Los Angeles – The Federal Circuit said Tuesday it will convene a full en banc panel of its judges to reconsider a hotly contested three-judge panel July ruling of the appeals court upholding four financial software patents, for which the court has come under assault for allowing a too-abstract idea to receive patent protection.
On rehearing, the appeals court directed appellant Alice Corp. and CLS Bank International, which sued Alice for a declaratory judgment that its patents were invalid and unenforceable, to file additional briefs on what test the court should adopt to determine whether a computer-implemented invention is a patent ineligible abstract idea, and when, if ever, the presence of a computer in a claim lends patent eligibility to an otherwise patent-ineligible idea.
The Federal Circuit also requested more briefing on the question of whether, in assessing the patent eligibility of a computer-implemented invention, it should matter whether the invention is claimed as a method, system, or storage medium, and whether such claims should at times be considered equivalent for Section 101 purposes.
The 2-1 panel ruling in July reversed a lower court’s summary judgment order invalidating Alice’s U.S. Patent Numbers 5,970,479, 6,912,510, 7,149,720 and 7,725,375.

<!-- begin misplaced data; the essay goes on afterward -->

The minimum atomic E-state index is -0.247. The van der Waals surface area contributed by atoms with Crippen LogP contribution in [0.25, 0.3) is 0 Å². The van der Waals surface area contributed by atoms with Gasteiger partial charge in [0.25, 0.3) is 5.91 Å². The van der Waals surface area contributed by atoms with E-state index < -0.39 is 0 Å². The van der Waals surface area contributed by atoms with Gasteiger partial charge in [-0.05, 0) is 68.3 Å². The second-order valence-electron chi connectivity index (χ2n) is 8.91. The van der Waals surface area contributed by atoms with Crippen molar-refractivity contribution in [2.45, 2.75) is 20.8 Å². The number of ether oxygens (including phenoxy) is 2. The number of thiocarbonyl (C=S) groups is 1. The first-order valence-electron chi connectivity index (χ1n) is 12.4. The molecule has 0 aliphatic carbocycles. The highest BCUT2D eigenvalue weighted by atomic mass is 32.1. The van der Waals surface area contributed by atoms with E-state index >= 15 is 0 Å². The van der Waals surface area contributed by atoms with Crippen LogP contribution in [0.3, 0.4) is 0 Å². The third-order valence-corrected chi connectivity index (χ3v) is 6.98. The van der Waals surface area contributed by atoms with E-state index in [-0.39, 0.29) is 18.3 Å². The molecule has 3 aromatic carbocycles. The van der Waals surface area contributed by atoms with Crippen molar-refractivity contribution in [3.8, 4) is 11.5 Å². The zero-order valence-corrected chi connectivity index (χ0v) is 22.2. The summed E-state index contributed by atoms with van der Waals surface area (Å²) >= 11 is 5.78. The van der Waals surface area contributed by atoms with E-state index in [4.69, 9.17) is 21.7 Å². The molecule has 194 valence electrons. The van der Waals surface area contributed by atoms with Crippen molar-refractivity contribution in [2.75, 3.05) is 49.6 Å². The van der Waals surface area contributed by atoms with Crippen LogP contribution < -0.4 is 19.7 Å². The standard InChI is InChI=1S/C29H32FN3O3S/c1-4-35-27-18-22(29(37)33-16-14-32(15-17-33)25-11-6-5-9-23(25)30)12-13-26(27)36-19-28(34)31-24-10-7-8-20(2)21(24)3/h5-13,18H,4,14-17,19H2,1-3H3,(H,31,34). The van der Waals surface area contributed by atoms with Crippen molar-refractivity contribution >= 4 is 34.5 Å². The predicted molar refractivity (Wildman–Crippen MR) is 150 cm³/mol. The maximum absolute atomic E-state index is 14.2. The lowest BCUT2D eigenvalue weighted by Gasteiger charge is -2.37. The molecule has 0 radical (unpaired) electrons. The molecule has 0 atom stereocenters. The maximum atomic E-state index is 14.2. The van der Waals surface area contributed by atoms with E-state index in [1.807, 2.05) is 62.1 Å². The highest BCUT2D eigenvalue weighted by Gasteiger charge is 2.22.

The majority opinion, authored by Circuit Judge Richard Linn and joined by Circuit Judge Kathleen O’Malley, held that the patents’ system, method, and media claims at issue are not drawn to mere abstract ideas but rather are directed to practical applications of invention falling within the categories of patent eligible subject matter.
The patents cover a computerized trading platform for exchanging obligations in which a trusted third party settles obligations between a first and second party so as to eliminate “settlement risk.” Settlement risk is the risk that only one party’s obligation will be paid, leaving the other party without its principal.
The July ruling set off panic in the technology sector over the patentability of abstract concepts that do not specify how to put a given invention into practice. Industry players including Google Inc., Twitter, Hewlett-Packard and Red Hat filed an amicus brief with the appeals court in support of rehearing, as did the Electronic Frontier Foundation.
The Federal Circuit panel’s majority opinion came hand in hand with a sharply worded dissent from Circuit Judge Sharon Prost.
“The majority resists the Supreme Court’s unanimous directive to apply the patentable subject matter test with more vigor,” she said. “Worse yet, it creates an entirely new framework that in effect allows courts to avoid evaluating patent eligibility under Section 101 whenever they so desire.”